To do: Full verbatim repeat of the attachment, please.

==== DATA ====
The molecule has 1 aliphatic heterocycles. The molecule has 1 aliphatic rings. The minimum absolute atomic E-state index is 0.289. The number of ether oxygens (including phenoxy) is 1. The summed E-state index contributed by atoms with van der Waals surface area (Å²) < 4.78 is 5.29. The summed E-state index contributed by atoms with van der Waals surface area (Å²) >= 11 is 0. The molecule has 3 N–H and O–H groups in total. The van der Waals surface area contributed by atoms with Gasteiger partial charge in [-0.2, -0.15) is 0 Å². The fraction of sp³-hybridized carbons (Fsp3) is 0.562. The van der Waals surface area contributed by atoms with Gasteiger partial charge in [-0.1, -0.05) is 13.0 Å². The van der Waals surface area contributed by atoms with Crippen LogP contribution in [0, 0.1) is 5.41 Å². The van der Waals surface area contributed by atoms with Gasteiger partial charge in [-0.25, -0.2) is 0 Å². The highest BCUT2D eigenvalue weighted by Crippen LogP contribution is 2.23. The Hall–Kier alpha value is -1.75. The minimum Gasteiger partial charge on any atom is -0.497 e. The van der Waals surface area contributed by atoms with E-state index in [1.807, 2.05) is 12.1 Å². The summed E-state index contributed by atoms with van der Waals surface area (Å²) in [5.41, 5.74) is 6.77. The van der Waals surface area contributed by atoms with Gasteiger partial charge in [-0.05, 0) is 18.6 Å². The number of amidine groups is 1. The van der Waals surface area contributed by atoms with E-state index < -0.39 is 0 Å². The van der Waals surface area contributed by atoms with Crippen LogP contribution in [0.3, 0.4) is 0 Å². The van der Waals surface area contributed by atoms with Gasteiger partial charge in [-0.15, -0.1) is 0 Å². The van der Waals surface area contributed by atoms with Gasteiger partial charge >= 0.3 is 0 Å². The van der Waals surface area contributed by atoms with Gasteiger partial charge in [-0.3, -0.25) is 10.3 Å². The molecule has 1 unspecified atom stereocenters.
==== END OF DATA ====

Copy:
The molecule has 1 aliphatic heterocycles. The molecule has 1 aliphatic rings. The minimum absolute atomic E-state index is 0.289. The number of ether oxygens (including phenoxy) is 1. The summed E-state index contributed by atoms with van der Waals surface area (Å²) < 4.78 is 5.29. The summed E-state index contributed by atoms with van der Waals surface area (Å²) >= 11 is 0. The molecule has 3 N–H and O–H groups in total. The van der Waals surface area contributed by atoms with Gasteiger partial charge in [-0.2, -0.15) is 0 Å². The fraction of sp³-hybridized carbons (Fsp3) is 0.562. The van der Waals surface area contributed by atoms with Gasteiger partial charge in [-0.1, -0.05) is 13.0 Å². The van der Waals surface area contributed by atoms with Crippen LogP contribution in [0, 0.1) is 5.41 Å². The van der Waals surface area contributed by atoms with Gasteiger partial charge in [-0.25, -0.2) is 0 Å². The highest BCUT2D eigenvalue weighted by Crippen LogP contribution is 2.23. The Hall–Kier alpha value is -1.75. The minimum Gasteiger partial charge on any atom is -0.497 e. The van der Waals surface area contributed by atoms with E-state index in [1.807, 2.05) is 12.1 Å². The summed E-state index contributed by atoms with van der Waals surface area (Å²) in [5.41, 5.74) is 6.77. The van der Waals surface area contributed by atoms with Gasteiger partial charge in [-0.05, 0) is 18.6 Å². The number of amidine groups is 1. The van der Waals surface area contributed by atoms with E-state index < -0.39 is 0 Å². The van der Waals surface area contributed by atoms with Crippen LogP contribution in [0.3, 0.4) is 0 Å². The van der Waals surface area contributed by atoms with Gasteiger partial charge in [-0.15, -0.1) is 0 Å². The van der Waals surface area contributed by atoms with Gasteiger partial charge >= 0.3 is 0 Å². The van der Waals surface area contributed by atoms with Gasteiger partial charge in [-0.3, -0.25) is 10.3 Å². The molecule has 1 unspecified atom stereocenters.